So 2016 is here and mine is beginning with a few print publications impending. I’m excited and chuffed, but mostly I’m working on where to go next. As someone who works with tangible imagery, print work is one of two main end goals that I have when it comes to creating; the other being exhibiting. I can’t express enough the importance of printing your work, in my mind you really don’t exist as an artist unless you’re in print. Even if it’s just making prints to keep for yourself. I’d rather crane my neck looking up at a massive print or painting, than be squinting my eyes looking at something on a computer monitor. There really is no comparison. And don’t even get me started on the smell of ink in books and magazines; sniffing it is the first thing that I do when I open a new book.
I find print publications to be an arduous process at times, because I feel that once I’ve created a piece of work, I have moved on from it and started working on the next idea. I find it hard to look back at something I made last week, never mind last year. The monograph that was published last year I had created the work for months before it was finally released and I already saw it as a project which I had completed and walked away from when it was eventually out for people to buy. So it can be really difficult waiting for something to get out in there in a physical format, when I feel that the momentum has sort of dissipated for me in some way. I do know that that’s something a lot of artists fight with and I try not to allow it to ruin my pride and enjoyment. My biggest qualm is that I feel I don’t really produce work that fits into one specific genre – unless you want to call self-portraiture a genre. Many open calls for exhibitions or publications will have a theme to them, which is also something I don’t really cater to when making work. I have an idea and I shoot it, and a lot of the time there will only be the one image created for that idea, occasionally there will be a series of images. It wasn’t until I started heading towards exhibiting my work in 2014, that I realised I would have to get better at speaking and writing about it, as well as defining what I do. I find describing my work akin to listening to the sound of my own voice on a recording, in that it makes me cringe and feel embarrassed. However, there will always be someone new to your work who wants to read or hear about your thought processes and intentions, and you have to consider that over your own mortification.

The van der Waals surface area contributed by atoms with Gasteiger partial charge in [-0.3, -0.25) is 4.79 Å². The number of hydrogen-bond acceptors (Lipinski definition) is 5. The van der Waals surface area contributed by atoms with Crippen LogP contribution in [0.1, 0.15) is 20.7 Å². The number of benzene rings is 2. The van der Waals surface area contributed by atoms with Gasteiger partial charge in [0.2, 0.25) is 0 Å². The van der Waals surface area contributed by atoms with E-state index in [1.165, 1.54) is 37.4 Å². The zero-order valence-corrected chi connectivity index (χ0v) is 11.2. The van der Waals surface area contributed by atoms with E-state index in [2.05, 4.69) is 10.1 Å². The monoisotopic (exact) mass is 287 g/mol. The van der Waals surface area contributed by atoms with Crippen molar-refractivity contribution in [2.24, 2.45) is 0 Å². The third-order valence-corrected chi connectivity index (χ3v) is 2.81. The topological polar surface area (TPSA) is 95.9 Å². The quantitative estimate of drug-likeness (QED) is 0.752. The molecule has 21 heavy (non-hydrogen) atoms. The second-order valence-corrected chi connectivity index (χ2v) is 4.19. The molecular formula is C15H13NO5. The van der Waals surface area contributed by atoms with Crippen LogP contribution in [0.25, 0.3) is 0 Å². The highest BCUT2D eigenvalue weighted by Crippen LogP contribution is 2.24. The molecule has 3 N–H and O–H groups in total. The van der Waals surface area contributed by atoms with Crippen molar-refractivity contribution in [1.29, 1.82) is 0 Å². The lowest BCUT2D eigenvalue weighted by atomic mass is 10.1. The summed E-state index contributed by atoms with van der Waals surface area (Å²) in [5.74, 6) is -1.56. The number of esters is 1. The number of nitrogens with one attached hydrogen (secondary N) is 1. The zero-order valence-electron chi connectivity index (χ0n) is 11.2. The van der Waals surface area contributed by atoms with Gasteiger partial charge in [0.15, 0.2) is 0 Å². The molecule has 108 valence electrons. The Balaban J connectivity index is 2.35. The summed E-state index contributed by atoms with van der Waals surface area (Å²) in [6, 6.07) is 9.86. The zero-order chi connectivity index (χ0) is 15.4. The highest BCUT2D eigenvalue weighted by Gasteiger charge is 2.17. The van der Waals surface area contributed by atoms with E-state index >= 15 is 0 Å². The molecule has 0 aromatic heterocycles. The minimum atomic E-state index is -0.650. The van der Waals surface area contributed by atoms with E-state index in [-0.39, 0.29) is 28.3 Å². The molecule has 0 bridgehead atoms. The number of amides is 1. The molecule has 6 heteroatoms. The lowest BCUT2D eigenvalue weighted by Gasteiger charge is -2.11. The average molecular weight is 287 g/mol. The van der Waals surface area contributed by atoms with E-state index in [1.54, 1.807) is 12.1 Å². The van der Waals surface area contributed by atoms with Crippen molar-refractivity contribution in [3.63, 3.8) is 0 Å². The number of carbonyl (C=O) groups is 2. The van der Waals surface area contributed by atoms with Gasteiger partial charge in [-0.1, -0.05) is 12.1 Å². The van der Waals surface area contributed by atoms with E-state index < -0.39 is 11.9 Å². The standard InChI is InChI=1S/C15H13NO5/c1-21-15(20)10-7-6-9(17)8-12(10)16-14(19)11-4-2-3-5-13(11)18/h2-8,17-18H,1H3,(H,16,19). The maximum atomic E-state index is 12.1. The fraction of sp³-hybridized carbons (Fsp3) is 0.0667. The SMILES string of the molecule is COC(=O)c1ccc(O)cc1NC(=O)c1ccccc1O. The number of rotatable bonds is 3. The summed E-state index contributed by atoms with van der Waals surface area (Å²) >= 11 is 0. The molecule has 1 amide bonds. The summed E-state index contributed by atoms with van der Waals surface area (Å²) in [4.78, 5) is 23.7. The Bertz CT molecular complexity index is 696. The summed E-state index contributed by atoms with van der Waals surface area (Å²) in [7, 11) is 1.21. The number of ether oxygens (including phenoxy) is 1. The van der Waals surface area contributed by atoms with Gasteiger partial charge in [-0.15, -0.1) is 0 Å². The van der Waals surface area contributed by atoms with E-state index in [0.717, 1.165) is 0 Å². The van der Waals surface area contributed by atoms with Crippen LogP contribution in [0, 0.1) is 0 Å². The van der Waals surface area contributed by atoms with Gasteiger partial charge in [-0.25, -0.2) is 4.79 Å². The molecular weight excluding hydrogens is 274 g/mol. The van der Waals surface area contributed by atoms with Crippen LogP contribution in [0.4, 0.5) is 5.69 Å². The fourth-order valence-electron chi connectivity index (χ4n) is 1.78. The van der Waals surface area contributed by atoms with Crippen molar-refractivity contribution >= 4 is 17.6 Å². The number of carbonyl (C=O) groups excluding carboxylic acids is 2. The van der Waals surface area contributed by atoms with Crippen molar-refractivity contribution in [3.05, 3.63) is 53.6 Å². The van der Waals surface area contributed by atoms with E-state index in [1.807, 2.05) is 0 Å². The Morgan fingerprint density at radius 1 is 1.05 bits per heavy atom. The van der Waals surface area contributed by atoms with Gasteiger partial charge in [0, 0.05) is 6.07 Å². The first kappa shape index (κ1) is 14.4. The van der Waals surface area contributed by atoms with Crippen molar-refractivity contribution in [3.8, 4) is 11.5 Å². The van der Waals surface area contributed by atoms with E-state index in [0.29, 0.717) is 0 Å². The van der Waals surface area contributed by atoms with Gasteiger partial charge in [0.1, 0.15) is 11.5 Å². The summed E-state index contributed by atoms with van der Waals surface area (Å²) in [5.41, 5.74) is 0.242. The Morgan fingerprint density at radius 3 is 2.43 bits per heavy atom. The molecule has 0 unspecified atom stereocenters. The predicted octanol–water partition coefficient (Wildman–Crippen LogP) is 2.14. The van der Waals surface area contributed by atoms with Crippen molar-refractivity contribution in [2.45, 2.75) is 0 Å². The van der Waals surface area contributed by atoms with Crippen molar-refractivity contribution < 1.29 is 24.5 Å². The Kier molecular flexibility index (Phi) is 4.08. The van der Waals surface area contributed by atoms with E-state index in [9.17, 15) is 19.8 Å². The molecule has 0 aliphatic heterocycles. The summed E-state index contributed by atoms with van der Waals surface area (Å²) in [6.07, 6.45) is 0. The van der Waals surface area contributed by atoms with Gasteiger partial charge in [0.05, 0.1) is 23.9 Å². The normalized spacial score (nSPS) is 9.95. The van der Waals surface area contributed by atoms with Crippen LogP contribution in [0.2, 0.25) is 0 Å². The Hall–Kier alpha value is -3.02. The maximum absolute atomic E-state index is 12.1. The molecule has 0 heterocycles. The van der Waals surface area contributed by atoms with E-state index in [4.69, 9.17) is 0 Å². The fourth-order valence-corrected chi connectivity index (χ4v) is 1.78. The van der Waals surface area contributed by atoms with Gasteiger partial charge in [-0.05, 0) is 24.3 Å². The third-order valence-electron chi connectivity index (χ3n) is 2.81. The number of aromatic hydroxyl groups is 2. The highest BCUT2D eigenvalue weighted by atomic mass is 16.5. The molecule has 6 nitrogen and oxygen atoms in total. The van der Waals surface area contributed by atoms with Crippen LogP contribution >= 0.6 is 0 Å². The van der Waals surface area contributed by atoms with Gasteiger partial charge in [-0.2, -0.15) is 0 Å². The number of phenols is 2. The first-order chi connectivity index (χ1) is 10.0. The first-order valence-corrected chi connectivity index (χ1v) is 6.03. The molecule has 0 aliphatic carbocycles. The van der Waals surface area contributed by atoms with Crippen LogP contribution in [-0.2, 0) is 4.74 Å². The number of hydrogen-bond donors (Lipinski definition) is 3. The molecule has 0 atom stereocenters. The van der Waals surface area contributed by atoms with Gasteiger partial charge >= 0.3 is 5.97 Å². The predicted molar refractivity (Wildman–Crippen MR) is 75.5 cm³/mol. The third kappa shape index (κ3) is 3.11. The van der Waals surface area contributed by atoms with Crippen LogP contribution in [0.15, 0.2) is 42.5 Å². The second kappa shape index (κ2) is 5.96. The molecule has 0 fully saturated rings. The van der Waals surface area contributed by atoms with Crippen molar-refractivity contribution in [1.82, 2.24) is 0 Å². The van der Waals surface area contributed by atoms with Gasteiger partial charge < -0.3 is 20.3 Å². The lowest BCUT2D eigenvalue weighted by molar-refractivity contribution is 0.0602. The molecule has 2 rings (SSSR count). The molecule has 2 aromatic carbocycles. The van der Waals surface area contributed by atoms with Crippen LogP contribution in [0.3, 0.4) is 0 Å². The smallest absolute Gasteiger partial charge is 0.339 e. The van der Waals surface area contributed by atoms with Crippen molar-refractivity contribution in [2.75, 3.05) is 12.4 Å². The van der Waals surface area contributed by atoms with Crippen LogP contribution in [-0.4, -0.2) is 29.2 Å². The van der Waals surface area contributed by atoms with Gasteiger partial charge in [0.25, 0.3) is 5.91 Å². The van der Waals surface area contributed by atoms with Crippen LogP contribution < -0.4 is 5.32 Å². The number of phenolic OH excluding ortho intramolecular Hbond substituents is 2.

About once a month I do an online search for exhibition open calls, with specific words relating to the mediums I work in. There will also be things that friends suggest I submit to, or publications I follow who post about opportunities. Whenever I submit work somewhere I never expect it to lead to being accepted. I personally find that the simple notion of knowing I am at least putting myself into the running for an opportunity, to be rewarding enough and I haven’t been working as an artist long enough to be disheartened by rejections. Occasionally it can feel personal and I’ve been messed around a handful of times by editors, but I imagine curating an exhibit or book/magazine with the work of several artists must be more of a daunting task. Ultimately, when I’m gathering work together to present to someone, there is always a sense of feeling that I share a mutual goal with a bunch of other people and that in itself is really inspiring. Maybe I’m more of an optimist than I think, or maybe I’m just content in knowing that if my work gets somewhere, then it’s on its own merit and if not, it’s because it wasn’t good enough. I’m very happy to live by that logic, because it’s the way that it should be and it’s what keeps me working so hard.
Besides preparing submissions, I am working on my first book which I hope will finally be ready to share with you all in early Spring. Last year I was working on a different book entirely, but like most creative endeavours, things change and you find yourself stumbling on something new. With this book project I’ve tried new mediums like collage work, which was something I always wanted to attempt when I was studying at college and never did. So past fears which were very silly, are evidently not holding me back like they once did. I’ve even been painting and drawing again, which is something I’ve done since I was a child and even studied, but I put them behind me for several years. It’s been fantastic to begin using those skills again, but with less of a weary and self-loathing eye for it. It’s felt like a very organic process to get to this point. The purpose of the book itself has never been about aiming to sell it, but instead, I just wanted to see if I could make something that I would be happy to own if it were by someone other than me. It’s definitely been one of the hardest things that I’ve attempted, but also one of the most fun and creative! I feel like half of the reward is in the making of something, and the other half is in the completion of it. It’s going to feel great when I eventually hold this finished project in my hands.